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Author Topic: Cordage and care, usage and knots etc.  (Read 607 times)

Offline Mad Irish Jack

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Cordage and care, usage and knots etc.
« on: January 25, 2018, 10:08:10 PM »
Over the years I've gotten much positive, attentive notice to my use of cordage in my camp and on equipment. I use ropes of various sizes to do various tasks in camp. I use hitches, splices and I whip the ends to strengthen and prolong the life of my rope.
If have a fray spot in a rope, I cut it out and splice them together and add whipping, which makes the spliced area stronger than the original area. Some may say why not use or buy a new rope. Well, that isn't what we are trying to portray or live that life cheating with the easy way out. Pioneering skills is what the knots and cordage use fall under. They lacked funds to just buy whatever they needed. They tied pack horse loads, packages, fix broken items (temporarily until it can be done right, or until replaced) Hauled many loads, hung items up and tied them down etc. You can find many sites on the internet on knots, but here's one with a good group of basic knots to get started with. Strive for persona accuracy. :applaud
 http://www.animatedknots.com/indexscouting.php
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Offline Buzzard

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Re: Cordage and care, usage and knots etc.
« Reply #1 on: January 26, 2018, 09:26:03 AM »
Thanks, Jack. Good job
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Online Ohio Joe

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Re: Cordage and care, usage and knots etc.
« Reply #2 on: January 26, 2018, 09:43:40 AM »
Good post, Jack!  :bl th up

My grandson (8 yrs old) has a Scouting "camp in" tonight at a big gymnasium over in Chadron (I'll be camping with him), I think I'll ask the Scout Leader when they're a gonna start teaching the kids knots. I was never a Scout myself, so I don't know if they have a specific level they start teaching them about this? Thanks for the post, it's food for thought.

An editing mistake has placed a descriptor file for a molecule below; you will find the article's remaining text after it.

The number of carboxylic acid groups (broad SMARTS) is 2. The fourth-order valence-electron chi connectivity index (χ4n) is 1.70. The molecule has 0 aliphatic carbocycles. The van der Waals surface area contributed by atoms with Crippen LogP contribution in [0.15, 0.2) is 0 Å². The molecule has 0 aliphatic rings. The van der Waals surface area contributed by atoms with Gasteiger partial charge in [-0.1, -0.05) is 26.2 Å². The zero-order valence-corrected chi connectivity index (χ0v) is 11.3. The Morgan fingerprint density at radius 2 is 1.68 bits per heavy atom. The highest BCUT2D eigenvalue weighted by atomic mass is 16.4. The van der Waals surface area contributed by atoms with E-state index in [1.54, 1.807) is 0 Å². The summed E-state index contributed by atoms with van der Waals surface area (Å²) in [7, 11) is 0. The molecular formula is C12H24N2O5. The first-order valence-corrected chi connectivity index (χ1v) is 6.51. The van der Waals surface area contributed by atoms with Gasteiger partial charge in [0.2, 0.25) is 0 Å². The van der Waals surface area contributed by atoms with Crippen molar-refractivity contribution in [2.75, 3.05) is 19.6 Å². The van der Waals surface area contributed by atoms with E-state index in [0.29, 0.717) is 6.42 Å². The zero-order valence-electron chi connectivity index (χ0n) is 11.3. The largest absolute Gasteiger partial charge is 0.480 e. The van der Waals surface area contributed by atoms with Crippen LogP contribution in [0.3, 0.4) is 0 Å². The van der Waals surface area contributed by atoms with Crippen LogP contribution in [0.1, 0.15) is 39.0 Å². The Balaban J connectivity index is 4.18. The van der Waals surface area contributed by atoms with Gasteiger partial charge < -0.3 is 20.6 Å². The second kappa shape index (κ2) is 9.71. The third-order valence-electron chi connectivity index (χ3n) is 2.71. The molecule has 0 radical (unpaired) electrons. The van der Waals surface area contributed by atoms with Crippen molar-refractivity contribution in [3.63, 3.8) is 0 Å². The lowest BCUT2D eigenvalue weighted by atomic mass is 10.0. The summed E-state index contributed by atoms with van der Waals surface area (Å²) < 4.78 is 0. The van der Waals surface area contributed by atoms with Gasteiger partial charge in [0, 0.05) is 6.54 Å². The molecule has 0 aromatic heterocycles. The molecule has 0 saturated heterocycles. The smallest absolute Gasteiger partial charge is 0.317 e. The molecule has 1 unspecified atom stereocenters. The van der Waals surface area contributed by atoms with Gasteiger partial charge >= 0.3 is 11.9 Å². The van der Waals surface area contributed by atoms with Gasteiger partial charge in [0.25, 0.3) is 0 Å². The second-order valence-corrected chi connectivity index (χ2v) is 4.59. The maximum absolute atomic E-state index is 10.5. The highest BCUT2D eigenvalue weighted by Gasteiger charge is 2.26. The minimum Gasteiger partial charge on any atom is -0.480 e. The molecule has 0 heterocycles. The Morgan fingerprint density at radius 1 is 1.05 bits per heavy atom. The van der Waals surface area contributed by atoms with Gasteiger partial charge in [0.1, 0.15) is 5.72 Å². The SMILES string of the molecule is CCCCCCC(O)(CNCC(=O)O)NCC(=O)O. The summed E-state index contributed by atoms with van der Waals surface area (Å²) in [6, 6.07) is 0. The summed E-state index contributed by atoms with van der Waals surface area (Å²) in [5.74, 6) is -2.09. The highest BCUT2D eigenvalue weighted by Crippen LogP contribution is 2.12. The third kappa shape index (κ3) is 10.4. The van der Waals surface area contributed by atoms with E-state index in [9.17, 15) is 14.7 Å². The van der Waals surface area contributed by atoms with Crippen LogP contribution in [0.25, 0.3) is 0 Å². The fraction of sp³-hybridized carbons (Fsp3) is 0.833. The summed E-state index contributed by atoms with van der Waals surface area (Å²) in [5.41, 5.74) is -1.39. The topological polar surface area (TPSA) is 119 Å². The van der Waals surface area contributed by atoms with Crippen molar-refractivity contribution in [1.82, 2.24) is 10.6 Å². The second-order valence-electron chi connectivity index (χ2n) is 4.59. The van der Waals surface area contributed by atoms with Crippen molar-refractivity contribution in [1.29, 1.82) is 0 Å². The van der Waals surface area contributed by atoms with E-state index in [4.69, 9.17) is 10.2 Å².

By they way, I too try and get every inch worth of use out of my ropes. Repair is a lot less expensive then continually buying new. :toast
« Last Edit: January 26, 2018, 09:45:26 AM by Ohio Joe »
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Offline SharpStick

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Re: Cordage and care, usage and knots etc.
« Reply #3 on: January 26, 2018, 02:52:44 PM »
Having been involved on and off for the last 40 years with Boy Scouts I can say that they do start with knots and lashing early on (11 years old). I think the Cub Scouts do some even younger. The first few Boy Scout ranks (Scout, 2nd Class, 1st Class) all have knots and lashing requirements. Beginning with Square Knot (Reef Knot), and continuing with whip and fuse the ends, two half-hitches, taut-line hitch, sheet bend, bowline, timber hitch, clove hitch, square, shear, and diagonal lashings. Then there's the Pioneering merit badge. I always make them practice until they could tie the knot behind their back so they could do it in the dark and could understand how the knot was formed by seeing it in their mind.

I agree that the Animated Knots website (www.animatedknots.com) is excellent, but I'm prejudiced 'cause several years ago I suggested a tip on how to pull the frappings tight on lashings and he included it and gave me credit.   There's also a great Animated Knots phone app for when you're out in the wilderness and can't quite remember how to tie that Alpine Butterfly Loop or Trucker's Hitch.

This brings back lots of memories of one-handed bowline contests with scouts and getting a good laugh as they either fall one their rear or squish their fingers in the knot when they lean back when they're not quite finished.

For those who don't know about one handed bowline contests, I'll explain.  Tie one end of a 8 or 10 foot rope to a tree about eye height.  Face the tree. Pass the loose end around your waist and grab the end with one hand. At the starting sound use the one hand to tie a bowline with the end in your hand and the section of the rope between you and the tree. When you think you're done let go of the rope and lean back to about 45 degrees so that the rope supports you. Just remember to pull your fingers out BEFORE you lean back.  :o  :P
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Offline wattlebuster

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Re: Cordage and care, usage and knots etc.
« Reply #4 on: January 28, 2018, 09:06:31 AM »
Thats a handy site to have. I have saved it cause it will be needed. Thanks for posting :hairy
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